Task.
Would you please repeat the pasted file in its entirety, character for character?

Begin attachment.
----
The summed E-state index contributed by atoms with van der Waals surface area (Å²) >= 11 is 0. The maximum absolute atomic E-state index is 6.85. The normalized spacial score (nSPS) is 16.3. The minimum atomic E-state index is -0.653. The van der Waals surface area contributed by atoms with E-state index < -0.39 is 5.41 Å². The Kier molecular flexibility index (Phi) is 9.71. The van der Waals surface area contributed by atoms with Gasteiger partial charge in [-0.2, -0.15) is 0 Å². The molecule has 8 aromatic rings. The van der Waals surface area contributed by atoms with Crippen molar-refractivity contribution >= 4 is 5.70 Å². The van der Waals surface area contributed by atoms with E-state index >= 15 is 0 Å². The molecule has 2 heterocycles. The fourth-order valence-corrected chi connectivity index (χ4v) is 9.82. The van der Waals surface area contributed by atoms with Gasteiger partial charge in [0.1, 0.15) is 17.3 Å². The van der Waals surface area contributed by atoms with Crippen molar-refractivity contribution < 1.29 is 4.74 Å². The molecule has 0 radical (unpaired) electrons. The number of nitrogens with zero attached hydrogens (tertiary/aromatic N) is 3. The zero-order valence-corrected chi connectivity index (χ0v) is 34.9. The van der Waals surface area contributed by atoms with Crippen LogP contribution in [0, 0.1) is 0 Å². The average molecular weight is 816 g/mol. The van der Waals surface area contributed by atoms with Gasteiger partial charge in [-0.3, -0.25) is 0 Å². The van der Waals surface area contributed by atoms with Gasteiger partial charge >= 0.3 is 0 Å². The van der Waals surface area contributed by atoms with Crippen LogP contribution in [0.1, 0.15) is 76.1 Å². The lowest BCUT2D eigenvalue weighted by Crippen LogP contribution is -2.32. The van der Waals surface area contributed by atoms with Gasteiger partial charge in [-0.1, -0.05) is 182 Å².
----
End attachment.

The summed E-state index contributed by atoms with van der Waals surface area (Å²) >= 11 is 0. The maximum absolute atomic E-state index is 6.85. The normalized spacial score (nSPS) is 16.3. The minimum atomic E-state index is -0.653. The van der Waals surface area contributed by atoms with E-state index < -0.39 is 5.41 Å². The Kier molecular flexibility index (Phi) is 9.71. The van der Waals surface area contributed by atoms with Gasteiger partial charge in [-0.2, -0.15) is 0 Å². The molecule has 8 aromatic rings. The van der Waals surface area contributed by atoms with Crippen molar-refractivity contribution >= 4 is 5.70 Å². The van der Waals surface area contributed by atoms with E-state index >= 15 is 0 Å². The molecule has 2 heterocycles. The fourth-order valence-corrected chi connectivity index (χ4v) is 9.82. The van der Waals surface area contributed by atoms with Gasteiger partial charge in [0.1, 0.15) is 17.3 Å². The van der Waals surface area contributed by atoms with Crippen molar-refractivity contribution < 1.29 is 4.74 Å². The molecule has 0 radical (unpaired) electrons. The number of nitrogens with zero attached hydrogens (tertiary/aromatic N) is 3. The zero-order valence-corrected chi connectivity index (χ0v) is 34.9. The van der Waals surface area contributed by atoms with Crippen LogP contribution in [0, 0.1) is 0 Å². The average molecular weight is 816 g/mol. The van der Waals surface area contributed by atoms with Gasteiger partial charge in [-0.3, -0.25) is 0 Å². The van der Waals surface area contributed by atoms with Gasteiger partial charge >= 0.3 is 0 Å². The van der Waals surface area contributed by atoms with Crippen LogP contribution in [0.1, 0.15) is 76.1 Å². The lowest BCUT2D eigenvalue weighted by Crippen LogP contribution is -2.32. The van der Waals surface area contributed by atoms with Gasteiger partial charge in [-0.1, -0.05) is 182 Å².